On the south cost of England, Lydd Airport Action Group is fighting a legal battle against Lydd Airport’s runway expansion plan, which would ruin important wildlife habitat in Romney Marshes. There are groups opposing new runways, new terminal terminals and night flights all over the UK. See the Airport Watch website Campaign Community page list. Also, check out Plane Stupid. As well as critique of the aviation industry this group has undertaken direct action such as occupying runways and terminals and a rooftop protest at the House of Commons.

There are effective protests against airport expansion all over Europe. Most of the projects pose the threat of encroachment on farmland and important wildlife habitats. In France, thousands of protestors camping out to demonstrate their opposition to a new airport for the city of Nantes, on farmland in Notre Dame des Landes. Last autumn, the protest camp was removed by police, but this triggered more supporters from all over Europe to flock to the site to help prevent the development. In Germany, every Monday thousands of protestors gather in the terminal at Frankfurt Airport to protest against the new fourth runway, which was built on land which was previously forests hosting a wealth of biodiversity. Plans for a third runway at Munich Airport have been stalled by a citizens’ vote that rejected the proposal, winning the vote with far less resources than the pro-new runway lobby.

It is very exciting in Europe now, as a coordinated movement is gaining strength, sharing knowledge and strategies. Cooperation between the different groups and countries also counters one of the key justifications for expansion - that other, rival, airports are expanding unopposed, and if the airport in your area does not expand, its traffic will not keep up and economic activity will drain from the region. See this report - Sea of Protest, community opposition has led to plans for two new airports in Italy, at Siena and Vicerbo, being cancelled.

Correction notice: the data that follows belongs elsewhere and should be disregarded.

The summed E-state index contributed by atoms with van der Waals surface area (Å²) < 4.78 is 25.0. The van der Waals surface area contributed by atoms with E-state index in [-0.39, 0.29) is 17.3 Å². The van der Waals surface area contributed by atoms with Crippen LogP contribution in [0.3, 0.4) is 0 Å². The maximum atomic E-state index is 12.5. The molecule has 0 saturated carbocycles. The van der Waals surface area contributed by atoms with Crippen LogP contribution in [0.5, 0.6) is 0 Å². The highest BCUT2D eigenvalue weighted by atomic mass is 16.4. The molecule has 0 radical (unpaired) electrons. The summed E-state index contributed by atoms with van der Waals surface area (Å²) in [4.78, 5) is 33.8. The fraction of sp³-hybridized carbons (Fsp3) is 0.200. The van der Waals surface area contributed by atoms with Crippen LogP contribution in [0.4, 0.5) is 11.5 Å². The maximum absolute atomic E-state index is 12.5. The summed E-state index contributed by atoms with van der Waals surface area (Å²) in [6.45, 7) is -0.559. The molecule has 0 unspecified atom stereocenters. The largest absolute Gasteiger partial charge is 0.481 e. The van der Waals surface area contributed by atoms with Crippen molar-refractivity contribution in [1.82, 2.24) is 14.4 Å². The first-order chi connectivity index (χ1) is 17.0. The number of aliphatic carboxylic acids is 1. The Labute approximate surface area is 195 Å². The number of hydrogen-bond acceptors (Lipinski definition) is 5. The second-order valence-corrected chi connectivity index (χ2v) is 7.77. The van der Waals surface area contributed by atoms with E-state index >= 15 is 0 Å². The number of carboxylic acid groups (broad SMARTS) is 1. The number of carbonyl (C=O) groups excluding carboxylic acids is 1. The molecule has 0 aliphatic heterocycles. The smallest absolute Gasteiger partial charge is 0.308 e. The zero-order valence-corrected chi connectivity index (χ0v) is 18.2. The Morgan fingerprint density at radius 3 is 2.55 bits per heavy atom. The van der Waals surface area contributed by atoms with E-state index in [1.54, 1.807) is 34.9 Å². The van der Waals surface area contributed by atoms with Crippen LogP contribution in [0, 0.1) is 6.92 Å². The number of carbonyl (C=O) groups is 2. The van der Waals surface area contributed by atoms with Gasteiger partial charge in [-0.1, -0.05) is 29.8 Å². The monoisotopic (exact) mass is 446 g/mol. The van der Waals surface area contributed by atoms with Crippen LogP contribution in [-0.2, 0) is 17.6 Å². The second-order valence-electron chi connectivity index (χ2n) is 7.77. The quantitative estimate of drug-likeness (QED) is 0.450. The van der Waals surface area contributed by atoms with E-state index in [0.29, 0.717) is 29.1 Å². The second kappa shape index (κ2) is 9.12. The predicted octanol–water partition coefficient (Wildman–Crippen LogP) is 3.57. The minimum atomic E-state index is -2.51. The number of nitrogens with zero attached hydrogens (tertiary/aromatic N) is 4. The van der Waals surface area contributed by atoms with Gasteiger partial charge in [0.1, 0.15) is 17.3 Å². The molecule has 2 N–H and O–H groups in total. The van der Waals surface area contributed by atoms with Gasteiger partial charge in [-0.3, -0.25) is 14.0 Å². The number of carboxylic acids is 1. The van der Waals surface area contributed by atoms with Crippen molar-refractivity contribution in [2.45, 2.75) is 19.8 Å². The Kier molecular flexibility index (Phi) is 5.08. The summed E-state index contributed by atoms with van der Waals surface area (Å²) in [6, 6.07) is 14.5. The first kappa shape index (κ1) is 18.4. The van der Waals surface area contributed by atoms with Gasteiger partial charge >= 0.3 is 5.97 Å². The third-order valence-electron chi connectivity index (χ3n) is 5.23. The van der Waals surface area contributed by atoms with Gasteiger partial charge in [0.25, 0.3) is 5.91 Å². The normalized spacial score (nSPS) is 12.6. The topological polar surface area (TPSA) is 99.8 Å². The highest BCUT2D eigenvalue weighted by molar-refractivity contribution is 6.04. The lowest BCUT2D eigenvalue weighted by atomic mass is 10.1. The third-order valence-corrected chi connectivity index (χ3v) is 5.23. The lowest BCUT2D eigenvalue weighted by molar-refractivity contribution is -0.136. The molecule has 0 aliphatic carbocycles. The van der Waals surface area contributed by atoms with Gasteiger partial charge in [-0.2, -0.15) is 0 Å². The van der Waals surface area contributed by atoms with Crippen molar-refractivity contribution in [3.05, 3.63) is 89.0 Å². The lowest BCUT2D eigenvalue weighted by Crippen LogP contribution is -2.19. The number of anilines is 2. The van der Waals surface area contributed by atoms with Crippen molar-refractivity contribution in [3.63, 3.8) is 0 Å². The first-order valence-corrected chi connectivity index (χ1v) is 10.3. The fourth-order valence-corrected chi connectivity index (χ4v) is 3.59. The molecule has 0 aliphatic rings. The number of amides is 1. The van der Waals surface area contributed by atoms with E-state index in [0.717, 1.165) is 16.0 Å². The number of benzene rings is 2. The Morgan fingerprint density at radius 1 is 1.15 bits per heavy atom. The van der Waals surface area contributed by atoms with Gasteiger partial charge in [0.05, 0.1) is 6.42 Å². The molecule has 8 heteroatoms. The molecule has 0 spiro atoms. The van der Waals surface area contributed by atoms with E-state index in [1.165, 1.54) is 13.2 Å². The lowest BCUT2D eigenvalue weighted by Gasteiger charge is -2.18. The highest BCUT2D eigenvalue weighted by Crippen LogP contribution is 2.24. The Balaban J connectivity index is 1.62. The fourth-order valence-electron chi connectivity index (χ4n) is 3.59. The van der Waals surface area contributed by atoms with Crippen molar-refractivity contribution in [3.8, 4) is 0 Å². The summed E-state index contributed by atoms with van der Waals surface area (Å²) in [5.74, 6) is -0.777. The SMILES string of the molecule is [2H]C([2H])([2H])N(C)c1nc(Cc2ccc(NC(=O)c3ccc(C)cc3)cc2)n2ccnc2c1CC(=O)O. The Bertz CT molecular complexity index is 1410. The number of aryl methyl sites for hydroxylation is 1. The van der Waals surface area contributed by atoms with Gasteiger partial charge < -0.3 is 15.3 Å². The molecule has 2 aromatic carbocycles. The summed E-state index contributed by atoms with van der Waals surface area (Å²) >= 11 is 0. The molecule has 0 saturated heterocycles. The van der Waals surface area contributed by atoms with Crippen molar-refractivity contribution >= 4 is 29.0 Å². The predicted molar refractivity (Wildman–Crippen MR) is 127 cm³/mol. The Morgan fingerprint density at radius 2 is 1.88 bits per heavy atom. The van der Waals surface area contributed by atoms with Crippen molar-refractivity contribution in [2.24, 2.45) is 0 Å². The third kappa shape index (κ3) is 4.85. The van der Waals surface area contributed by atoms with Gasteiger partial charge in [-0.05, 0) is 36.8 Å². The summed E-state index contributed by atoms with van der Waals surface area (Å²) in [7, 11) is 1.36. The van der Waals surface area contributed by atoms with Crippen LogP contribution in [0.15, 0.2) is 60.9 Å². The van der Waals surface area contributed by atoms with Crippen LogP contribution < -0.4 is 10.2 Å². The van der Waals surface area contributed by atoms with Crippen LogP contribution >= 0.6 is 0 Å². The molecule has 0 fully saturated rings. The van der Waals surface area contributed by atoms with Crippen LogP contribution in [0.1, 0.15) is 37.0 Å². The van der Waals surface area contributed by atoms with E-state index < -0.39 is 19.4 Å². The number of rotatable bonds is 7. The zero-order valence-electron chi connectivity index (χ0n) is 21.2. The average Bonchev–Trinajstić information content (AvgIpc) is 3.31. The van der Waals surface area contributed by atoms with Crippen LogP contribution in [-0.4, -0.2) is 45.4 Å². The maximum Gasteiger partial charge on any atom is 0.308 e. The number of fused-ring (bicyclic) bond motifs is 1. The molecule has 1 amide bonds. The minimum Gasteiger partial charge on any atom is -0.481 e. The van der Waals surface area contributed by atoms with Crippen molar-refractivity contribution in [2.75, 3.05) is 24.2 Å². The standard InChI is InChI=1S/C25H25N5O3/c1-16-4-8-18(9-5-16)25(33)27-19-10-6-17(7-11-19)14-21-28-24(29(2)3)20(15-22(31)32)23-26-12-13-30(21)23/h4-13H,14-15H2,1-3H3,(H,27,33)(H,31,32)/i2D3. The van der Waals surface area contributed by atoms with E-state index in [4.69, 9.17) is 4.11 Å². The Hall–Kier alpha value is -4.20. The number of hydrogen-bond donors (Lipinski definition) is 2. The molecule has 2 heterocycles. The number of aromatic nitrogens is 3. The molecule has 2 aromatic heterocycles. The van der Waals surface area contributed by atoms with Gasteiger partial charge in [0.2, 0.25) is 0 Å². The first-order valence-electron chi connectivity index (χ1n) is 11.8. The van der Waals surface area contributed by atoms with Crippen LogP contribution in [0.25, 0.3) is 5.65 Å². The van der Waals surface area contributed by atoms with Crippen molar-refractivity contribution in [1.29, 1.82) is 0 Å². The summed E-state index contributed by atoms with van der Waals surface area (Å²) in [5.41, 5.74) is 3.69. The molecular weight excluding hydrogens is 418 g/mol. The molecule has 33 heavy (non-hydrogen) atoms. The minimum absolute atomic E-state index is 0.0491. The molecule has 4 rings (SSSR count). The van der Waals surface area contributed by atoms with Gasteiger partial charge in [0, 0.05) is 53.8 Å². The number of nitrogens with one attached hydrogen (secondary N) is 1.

The UECNA (European Union Against Aircraft Nuisances) website has information from groups in many countries, and a report from a conference that brought together 250 campaigners, from communities affected by airports. The non-government organisation Transport and Environment (T&E) addresses aviation and related policy at the European level. Greenhouse gas emissions, causing climate change, are growing faster from aviation than from any other transport sector, and currently constitute about 5% of world total emissions, but journeys by plane emit higher levels of greenhouse gases than by road, rail or ship, and the benefits of flying are only enjoyed by a relatively wealthy minority. Also, T&E has calculated the value of subsidies to aviation through tax exemptions, most notably on fuel. In Europe it is estimated at about £33 billion per year. Another issue that is being investigated is state aid to airports and airlines. This has continued even as governments impose austerity on citizens, cutting back on benefits to the ill and unemployed and on vital health and education services.